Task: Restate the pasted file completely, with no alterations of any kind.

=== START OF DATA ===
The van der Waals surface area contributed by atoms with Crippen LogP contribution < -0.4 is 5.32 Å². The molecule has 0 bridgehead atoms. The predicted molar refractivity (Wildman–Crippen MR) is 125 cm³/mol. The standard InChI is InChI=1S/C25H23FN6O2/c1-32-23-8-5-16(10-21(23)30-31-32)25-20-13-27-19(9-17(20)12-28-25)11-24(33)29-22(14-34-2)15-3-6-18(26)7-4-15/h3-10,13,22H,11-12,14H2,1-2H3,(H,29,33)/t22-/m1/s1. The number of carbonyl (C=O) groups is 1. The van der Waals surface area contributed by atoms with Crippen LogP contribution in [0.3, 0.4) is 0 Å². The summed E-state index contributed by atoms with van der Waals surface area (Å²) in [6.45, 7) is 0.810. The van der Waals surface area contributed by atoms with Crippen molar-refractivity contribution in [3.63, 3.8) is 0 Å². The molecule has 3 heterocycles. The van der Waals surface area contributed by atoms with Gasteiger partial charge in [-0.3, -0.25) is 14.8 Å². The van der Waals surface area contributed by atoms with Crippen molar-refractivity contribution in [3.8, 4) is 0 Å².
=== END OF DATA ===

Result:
The van der Waals surface area contributed by atoms with Crippen LogP contribution < -0.4 is 5.32 Å². The molecule has 0 bridgehead atoms. The predicted molar refractivity (Wildman–Crippen MR) is 125 cm³/mol. The standard InChI is InChI=1S/C25H23FN6O2/c1-32-23-8-5-16(10-21(23)30-31-32)25-20-13-27-19(9-17(20)12-28-25)11-24(33)29-22(14-34-2)15-3-6-18(26)7-4-15/h3-10,13,22H,11-12,14H2,1-2H3,(H,29,33)/t22-/m1/s1. The number of carbonyl (C=O) groups is 1. The van der Waals surface area contributed by atoms with Crippen LogP contribution in [0.3, 0.4) is 0 Å². The summed E-state index contributed by atoms with van der Waals surface area (Å²) in [6.45, 7) is 0.810. The van der Waals surface area contributed by atoms with Crippen molar-refractivity contribution in [3.63, 3.8) is 0 Å². The molecule has 3 heterocycles. The van der Waals surface area contributed by atoms with Gasteiger partial charge in [-0.3, -0.25) is 14.8 Å². The van der Waals surface area contributed by atoms with Crippen molar-refractivity contribution in [3.8, 4) is 0 Å².